The value of this mutual activity has remained apparent over a long tradition of trained performer/audience relationship; a tradition deeply enough ingrained to remain unshaken by technological seductions.  It is important  to recognize that this stability is based on long developed training in the benefits of this relationship on the part of performer and audience alike and that its qualities would be unlikely to endure without such tradition.

In the short history of jazz, the relatively early introduction of this diversionary and destructive technology has thwarted the development of a similarly solid acoustic tradition.  The “acoustic” tradition in jazz has been distorted to mean, “acoustic instruments whose sound is destroyed by amplification.” 
Lest there be misunderstanding in  this matter, let me state unequivocally that in more than 35 years as a professional musician, I have never heard a sound system that didn’t ruin some aspect of the blend and balance that could have been achieved by acoustic adjustments among the performers.  Never, ever!  And most of those circumstances were in the hands of sound mixers who had at least heard live instruments and voices once or twice.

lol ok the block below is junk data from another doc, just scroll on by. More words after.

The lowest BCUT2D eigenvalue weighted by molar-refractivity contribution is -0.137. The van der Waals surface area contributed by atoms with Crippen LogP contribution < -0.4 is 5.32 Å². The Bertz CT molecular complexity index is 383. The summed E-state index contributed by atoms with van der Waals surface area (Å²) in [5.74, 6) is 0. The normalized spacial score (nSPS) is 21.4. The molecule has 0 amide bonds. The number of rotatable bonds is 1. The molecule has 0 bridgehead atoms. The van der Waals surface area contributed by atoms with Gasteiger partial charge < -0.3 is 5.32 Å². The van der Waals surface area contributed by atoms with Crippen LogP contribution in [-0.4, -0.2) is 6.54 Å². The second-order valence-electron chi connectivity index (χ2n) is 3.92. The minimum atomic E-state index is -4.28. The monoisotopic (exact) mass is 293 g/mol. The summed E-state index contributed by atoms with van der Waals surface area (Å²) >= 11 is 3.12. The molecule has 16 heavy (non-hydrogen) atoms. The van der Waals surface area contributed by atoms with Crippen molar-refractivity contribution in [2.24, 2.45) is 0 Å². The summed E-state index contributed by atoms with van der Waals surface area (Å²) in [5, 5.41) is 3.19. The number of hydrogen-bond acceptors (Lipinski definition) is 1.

The complexity of acoustic sound and its spectral balance is only the second thing to suffer at the hands of amplification systems.  The first thing to go is the communication resulting from the audience’s perception of the nuances of  physical strength expended in the performer’s efforts.  Human bodies respond in sympathy with other human bodies.  The addition of electricity diminishes this communication.  A performer reaching to communicate with a person at the back of a 2000 seat hall exerts a palpably different effort with and without microphones. With amplification, dynamics and nuances are raised in amplitude while contrasts are reduced and the ability of the performer to engage the listener’s active participation by drawing attention to low level sounds is virtually eliminated.  By seeking to improve intimacy by “bringing the performer closer to the audience” through amplification, the possibility of intimacy is, in fact, destroyed.